KANSAS CITY, Mo. — Expired and unwanted prescription drugs were thrown out Saturday in an effort to keep those drugs from being abused.
Area hospitals and police departments took in unwanted and expired medications and the drugs will be destroyed.
It's an effort to stop prescription drug abuse, with an emphasis on opioids.
"We want to keep them out of the hands of misuse. Potential for youth to take those drugs or any other drug abuser and make it harder to obtain those," Tiffany Mason, Chief Operating Officer at Belton Regional Medical Center said.
In Belton, Missouri, some of those dropping off medications filled grocery bags with unwanted prescriptions.
"Without a doubt, this is the most responsible way. They actually dispose of it instead of taking a chance for someone else getting it," said David Taylor of Belton.
The DEA recently launched their "One Pill Can Kill awareness campaign to people know about deadly surge in fake prescription pills.
A 17-year-old girl died October 17 in Chillicothe, Missouri, after taking counterfeit prescription pills.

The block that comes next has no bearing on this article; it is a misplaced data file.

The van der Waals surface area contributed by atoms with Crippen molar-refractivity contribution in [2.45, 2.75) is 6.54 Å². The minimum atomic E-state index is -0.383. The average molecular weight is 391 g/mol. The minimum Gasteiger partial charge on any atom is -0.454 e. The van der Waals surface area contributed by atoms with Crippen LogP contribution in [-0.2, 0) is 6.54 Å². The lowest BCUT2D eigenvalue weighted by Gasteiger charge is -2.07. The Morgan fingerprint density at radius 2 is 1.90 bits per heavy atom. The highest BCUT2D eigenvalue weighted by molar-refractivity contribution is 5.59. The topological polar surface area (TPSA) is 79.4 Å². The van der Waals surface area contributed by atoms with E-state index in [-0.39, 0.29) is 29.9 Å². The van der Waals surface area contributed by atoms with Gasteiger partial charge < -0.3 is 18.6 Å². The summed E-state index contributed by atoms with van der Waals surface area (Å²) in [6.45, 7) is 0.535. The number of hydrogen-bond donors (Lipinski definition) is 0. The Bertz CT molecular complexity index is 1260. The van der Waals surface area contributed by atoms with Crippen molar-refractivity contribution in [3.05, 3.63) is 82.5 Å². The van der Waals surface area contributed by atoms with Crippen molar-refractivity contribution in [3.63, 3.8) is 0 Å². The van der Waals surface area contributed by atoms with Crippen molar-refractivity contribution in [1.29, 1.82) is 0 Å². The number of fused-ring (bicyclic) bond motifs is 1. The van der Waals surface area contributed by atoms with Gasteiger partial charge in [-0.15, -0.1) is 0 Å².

Those pills contained dangerous amounts of controlled substances.
Chillicothe police said their officers responded recently to other overdoses from counterfeit prescription pills.
Those overdoses were not fatal.
Taylor said he wasn't sure what to do with his unwanted medicine and didn't want them in the wrong hands.
"That's why I didn't want to put them in the trash or take a chance for somebody going through the trash and get some," he said. "This way I know they are property destroyed."
The Clay County Sheriff's Office recently sent out a warning about the increasing threat from thesepowerful pills.
The sheriff's department said they are investigating 13 overdose cases, with many victims teens or young adults.
"If you buy it from someone on the street, you don't know what's in it." Taylor said. "So, that's a big concern, taking something you don't know what it's going to do."